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Cocker spaniel learning place command

The essentials

  • Place training can help ease stress — By giving them the “place” cue, they’ll settle down, and you’ll know exactly where they are.
  • Their place can comfort them — After they’re familiar with the command, they’ll find comfort even in unfamiliar places.
  • It teaches them to be calm — Place training gives your dog a job to do instead of engaging in behaviors like barking, rushing, or jumping.

Does your dog beg, jump, bark, or rush the door? Teaching your dog place training can help with these behaviors. This training technique tells your dog to go to their “place” — whether it’s their bed, their crate, a mat, or a blanket — and tells them to stay in their spot until they’re released.

The “place” command can be helpful in almost any situation. Once they know it, you can bring it and use it while you’re away from home, in the car, while traveling, or hiking. Here’s what pet owners need to know about the importance of place training.

What is the “place” command and when you should use it

The “place” command helps teach your dog to settle down and go to their special spot every time you use it. This command helps teach dogs self-control, managing their behavior, and teaching them to relax or calm down when told.

It helps establish boundaries and associate the command with an area where they should stay until released. By consistently using the command, they learn to associate their spot with calmness and safety, translating to a comfortable space for them.

Here are some examples of when the place command is particularly useful:

  • When you have company. Often, dogs can get overexcited when people come to your home. It can be stressful for the dog and everyone involved. Telling them “place” or “go to your place” can help them remain calm while guests enter and settle in.
  • When the doorbell rings. Just the sound of the doorbell can cause excitement and anxiety in dogs and their humans. Using the “place” command allows you to redirect your dog’s attention, preventing unwanted behaviors like barking and rushing.
  • When you’re in the car. Car rides can often lead to panting, pacing, whining, and barking. Dogs may become restless or anxious. However, teaching your dog place training can help them learn to calm down in the car when they hear “place.”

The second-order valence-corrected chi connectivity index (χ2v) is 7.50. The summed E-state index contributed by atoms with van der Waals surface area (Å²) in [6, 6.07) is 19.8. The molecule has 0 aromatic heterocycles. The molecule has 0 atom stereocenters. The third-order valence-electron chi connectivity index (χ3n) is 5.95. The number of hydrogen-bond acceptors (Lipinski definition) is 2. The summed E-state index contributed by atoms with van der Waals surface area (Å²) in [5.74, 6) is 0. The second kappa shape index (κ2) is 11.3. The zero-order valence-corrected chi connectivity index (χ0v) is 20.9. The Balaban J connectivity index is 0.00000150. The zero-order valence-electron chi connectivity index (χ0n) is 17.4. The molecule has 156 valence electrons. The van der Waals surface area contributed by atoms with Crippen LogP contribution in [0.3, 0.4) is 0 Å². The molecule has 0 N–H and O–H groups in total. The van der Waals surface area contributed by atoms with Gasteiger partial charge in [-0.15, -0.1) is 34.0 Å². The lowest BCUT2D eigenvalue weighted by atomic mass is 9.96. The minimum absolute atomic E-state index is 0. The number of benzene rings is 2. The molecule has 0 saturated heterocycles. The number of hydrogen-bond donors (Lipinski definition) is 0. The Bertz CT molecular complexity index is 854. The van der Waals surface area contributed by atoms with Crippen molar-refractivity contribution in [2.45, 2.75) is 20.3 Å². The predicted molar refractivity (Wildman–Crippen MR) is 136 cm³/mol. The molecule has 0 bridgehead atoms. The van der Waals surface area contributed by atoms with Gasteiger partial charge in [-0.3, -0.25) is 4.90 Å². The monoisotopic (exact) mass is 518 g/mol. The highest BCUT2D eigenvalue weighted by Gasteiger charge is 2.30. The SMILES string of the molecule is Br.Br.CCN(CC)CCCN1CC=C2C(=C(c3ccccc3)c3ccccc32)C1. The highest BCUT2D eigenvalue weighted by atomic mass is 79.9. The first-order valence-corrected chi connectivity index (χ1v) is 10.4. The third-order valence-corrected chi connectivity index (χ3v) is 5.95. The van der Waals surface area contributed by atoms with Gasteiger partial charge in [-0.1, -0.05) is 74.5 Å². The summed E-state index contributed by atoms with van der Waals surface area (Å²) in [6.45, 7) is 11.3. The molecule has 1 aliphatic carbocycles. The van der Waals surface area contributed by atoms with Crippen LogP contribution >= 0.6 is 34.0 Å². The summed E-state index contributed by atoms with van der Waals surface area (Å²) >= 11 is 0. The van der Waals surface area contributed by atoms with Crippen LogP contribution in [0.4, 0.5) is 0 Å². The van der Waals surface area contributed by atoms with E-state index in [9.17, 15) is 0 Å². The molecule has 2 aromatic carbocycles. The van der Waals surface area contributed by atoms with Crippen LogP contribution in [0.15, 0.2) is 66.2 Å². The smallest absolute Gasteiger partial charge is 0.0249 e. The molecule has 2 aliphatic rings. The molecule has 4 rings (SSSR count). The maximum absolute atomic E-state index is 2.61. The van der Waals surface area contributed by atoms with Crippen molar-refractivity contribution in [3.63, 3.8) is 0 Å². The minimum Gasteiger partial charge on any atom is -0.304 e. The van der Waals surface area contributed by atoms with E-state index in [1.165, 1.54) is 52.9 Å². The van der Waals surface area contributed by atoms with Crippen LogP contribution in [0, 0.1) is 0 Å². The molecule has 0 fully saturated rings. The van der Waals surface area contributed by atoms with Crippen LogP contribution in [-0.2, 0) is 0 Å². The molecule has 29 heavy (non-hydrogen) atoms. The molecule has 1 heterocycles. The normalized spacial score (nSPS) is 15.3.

• If your dog is begging. If your dog is constantly scouring for food at the table or when you’re preparing meals, giving them the “place” command shifts their focus away from begging. This can help prevent unwanted lingering since they know they need to stay there until they’re released.
  • If you’ve spilled or broken something. Accidents happen, and your dog will likely come running at the sound. The last thing you need is your dog hurting themselves or making themselves sick from eating something that dropped. Telling them “place” keeps them safe and out of the way while the situation is taken care of.
  • During hiking or camping. There may be many times when you’re away from home, out on a walk, hiking, or camping. Using the place command to make sure your dog isn’t reactive, or when they’re off-leash, or if there’s wildlife, can be a lifesaver.
Rhodesian Ridgeback puppy dogs lying down on outdoor bed

Tools for teaching your dog the “place” command

Teaching your dog “place” can be done at home without anything fancy. You’ll need some treats, a leash, and whatever you’ll use for their place, such as something lightweight and portable, like a rug, bed, or cot. You can also teach them that “place” can be in multiple places by moving their “place mat” from room to room or bringing it with you when you’re away from home.

Training your dog the “place” cue in 6 steps

Place training includes a few different steps for it to be successful. When teaching your dog this command, make sure to do so only in short sessions (usually 10 minutes). Your dog needs lots of breaks so they stay focused and engaged. Give praise to keep it a positive and fun experience.

  1. Get them to come to their “place” with a treat. Make sure to start training indoors and without distractions and lead them to their “place mat.” Place the treat on their place mat to show them a positive association between the two (you can also use a clicker in conjunction with treats). The goal is to get them to interact with it, get a paw on there, and see that it’s a good thing.

Alternatively, some pet owners may find it easier to shape the command. This would mean clicking and rewarding your dog for interacting with the mat on their own and when you catch them doing the behavior you want to train.